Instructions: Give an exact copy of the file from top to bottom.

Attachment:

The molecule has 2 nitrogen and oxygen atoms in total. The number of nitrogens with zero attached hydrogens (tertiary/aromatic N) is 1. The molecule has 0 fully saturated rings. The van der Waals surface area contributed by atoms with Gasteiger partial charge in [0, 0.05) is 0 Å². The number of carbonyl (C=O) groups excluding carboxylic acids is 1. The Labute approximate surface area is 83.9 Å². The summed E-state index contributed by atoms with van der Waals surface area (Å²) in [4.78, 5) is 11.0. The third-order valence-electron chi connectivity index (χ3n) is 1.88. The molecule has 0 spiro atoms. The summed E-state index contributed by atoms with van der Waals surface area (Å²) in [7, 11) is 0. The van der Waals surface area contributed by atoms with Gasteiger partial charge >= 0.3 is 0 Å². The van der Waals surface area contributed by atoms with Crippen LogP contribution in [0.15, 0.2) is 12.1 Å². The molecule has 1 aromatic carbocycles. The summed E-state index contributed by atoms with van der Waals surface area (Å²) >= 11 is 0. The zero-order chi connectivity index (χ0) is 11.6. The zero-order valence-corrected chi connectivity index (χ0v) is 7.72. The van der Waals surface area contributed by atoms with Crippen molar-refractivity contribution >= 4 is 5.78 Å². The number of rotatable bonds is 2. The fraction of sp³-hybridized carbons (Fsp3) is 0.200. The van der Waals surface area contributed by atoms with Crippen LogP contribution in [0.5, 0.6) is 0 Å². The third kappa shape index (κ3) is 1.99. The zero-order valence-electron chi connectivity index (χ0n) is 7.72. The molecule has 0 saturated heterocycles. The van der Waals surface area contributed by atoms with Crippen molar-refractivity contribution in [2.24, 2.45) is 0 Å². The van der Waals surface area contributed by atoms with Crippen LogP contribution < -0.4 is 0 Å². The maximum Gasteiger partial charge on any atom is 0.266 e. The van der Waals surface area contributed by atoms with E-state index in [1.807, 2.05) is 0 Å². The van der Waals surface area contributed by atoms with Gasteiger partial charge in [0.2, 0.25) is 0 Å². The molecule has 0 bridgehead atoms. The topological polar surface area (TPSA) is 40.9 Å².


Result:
The molecule has 2 nitrogen and oxygen atoms in total. The number of nitrogens with zero attached hydrogens (tertiary/aromatic N) is 1. The molecule has 0 fully saturated rings. The van der Waals surface area contributed by atoms with Gasteiger partial charge in [0, 0.05) is 0 Å². The number of carbonyl (C=O) groups excluding carboxylic acids is 1. The Labute approximate surface area is 83.9 Å². The summed E-state index contributed by atoms with van der Waals surface area (Å²) in [4.78, 5) is 11.0. The third-order valence-electron chi connectivity index (χ3n) is 1.88. The molecule has 0 spiro atoms. The summed E-state index contributed by atoms with van der Waals surface area (Å²) in [7, 11) is 0. The van der Waals surface area contributed by atoms with Gasteiger partial charge >= 0.3 is 0 Å². The van der Waals surface area contributed by atoms with Crippen LogP contribution in [0.15, 0.2) is 12.1 Å². The molecule has 1 aromatic carbocycles. The summed E-state index contributed by atoms with van der Waals surface area (Å²) >= 11 is 0. The zero-order chi connectivity index (χ0) is 11.6. The zero-order valence-corrected chi connectivity index (χ0v) is 7.72. The van der Waals surface area contributed by atoms with Crippen molar-refractivity contribution >= 4 is 5.78 Å². The number of rotatable bonds is 2. The fraction of sp³-hybridized carbons (Fsp3) is 0.200. The van der Waals surface area contributed by atoms with Crippen LogP contribution in [0.5, 0.6) is 0 Å². The third kappa shape index (κ3) is 1.99. The zero-order valence-electron chi connectivity index (χ0n) is 7.72. The molecule has 0 saturated heterocycles. The van der Waals surface area contributed by atoms with Crippen molar-refractivity contribution in [2.24, 2.45) is 0 Å². The van der Waals surface area contributed by atoms with Crippen LogP contribution < -0.4 is 0 Å². The maximum Gasteiger partial charge on any atom is 0.266 e. The van der Waals surface area contributed by atoms with E-state index in [1.807, 2.05) is 0 Å². The van der Waals surface area contributed by atoms with Gasteiger partial charge in [0.2, 0.25) is 0 Å². The molecule has 0 bridgehead atoms. The topological polar surface area (TPSA) is 40.9 Å².